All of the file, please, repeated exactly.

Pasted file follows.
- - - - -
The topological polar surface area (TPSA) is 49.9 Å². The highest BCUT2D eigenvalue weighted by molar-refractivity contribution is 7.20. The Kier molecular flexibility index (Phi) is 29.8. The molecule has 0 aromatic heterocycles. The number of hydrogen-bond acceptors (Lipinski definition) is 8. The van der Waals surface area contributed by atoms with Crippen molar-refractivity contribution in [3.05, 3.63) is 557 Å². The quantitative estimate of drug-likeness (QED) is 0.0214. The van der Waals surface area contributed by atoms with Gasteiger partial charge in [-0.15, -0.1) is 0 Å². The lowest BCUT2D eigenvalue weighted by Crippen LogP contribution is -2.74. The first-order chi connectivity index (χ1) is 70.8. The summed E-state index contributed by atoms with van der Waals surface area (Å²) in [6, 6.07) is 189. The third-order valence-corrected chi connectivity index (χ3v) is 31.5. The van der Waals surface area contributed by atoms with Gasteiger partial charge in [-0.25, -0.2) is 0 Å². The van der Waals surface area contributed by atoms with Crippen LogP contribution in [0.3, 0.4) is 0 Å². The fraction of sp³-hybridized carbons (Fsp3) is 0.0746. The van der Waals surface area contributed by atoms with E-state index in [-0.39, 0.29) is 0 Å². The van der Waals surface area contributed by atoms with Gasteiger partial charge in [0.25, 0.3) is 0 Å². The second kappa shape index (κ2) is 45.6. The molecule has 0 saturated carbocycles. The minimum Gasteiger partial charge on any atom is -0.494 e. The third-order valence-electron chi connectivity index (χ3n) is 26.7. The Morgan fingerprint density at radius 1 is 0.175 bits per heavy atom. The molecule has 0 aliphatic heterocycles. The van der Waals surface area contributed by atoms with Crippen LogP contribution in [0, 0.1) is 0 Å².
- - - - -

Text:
The topological polar surface area (TPSA) is 49.9 Å². The highest BCUT2D eigenvalue weighted by molar-refractivity contribution is 7.20. The Kier molecular flexibility index (Phi) is 29.8. The molecule has 0 aromatic heterocycles. The number of hydrogen-bond acceptors (Lipinski definition) is 8. The van der Waals surface area contributed by atoms with Crippen molar-refractivity contribution in [3.05, 3.63) is 557 Å². The quantitative estimate of drug-likeness (QED) is 0.0214. The van der Waals surface area contributed by atoms with Gasteiger partial charge in [-0.15, -0.1) is 0 Å². The lowest BCUT2D eigenvalue weighted by Crippen LogP contribution is -2.74. The first-order chi connectivity index (χ1) is 70.8. The summed E-state index contributed by atoms with van der Waals surface area (Å²) in [6, 6.07) is 189. The third-order valence-corrected chi connectivity index (χ3v) is 31.5. The van der Waals surface area contributed by atoms with Gasteiger partial charge in [-0.25, -0.2) is 0 Å². The van der Waals surface area contributed by atoms with Crippen LogP contribution in [0.3, 0.4) is 0 Å². The fraction of sp³-hybridized carbons (Fsp3) is 0.0746. The van der Waals surface area contributed by atoms with E-state index in [-0.39, 0.29) is 0 Å². The van der Waals surface area contributed by atoms with Gasteiger partial charge in [0.25, 0.3) is 0 Å². The second kappa shape index (κ2) is 45.6. The molecule has 0 saturated carbocycles. The minimum Gasteiger partial charge on any atom is -0.494 e. The third-order valence-electron chi connectivity index (χ3n) is 26.7. The Morgan fingerprint density at radius 1 is 0.175 bits per heavy atom. The molecule has 0 aliphatic heterocycles. The van der Waals surface area contributed by atoms with Crippen LogP contribution in [0, 0.1) is 0 Å².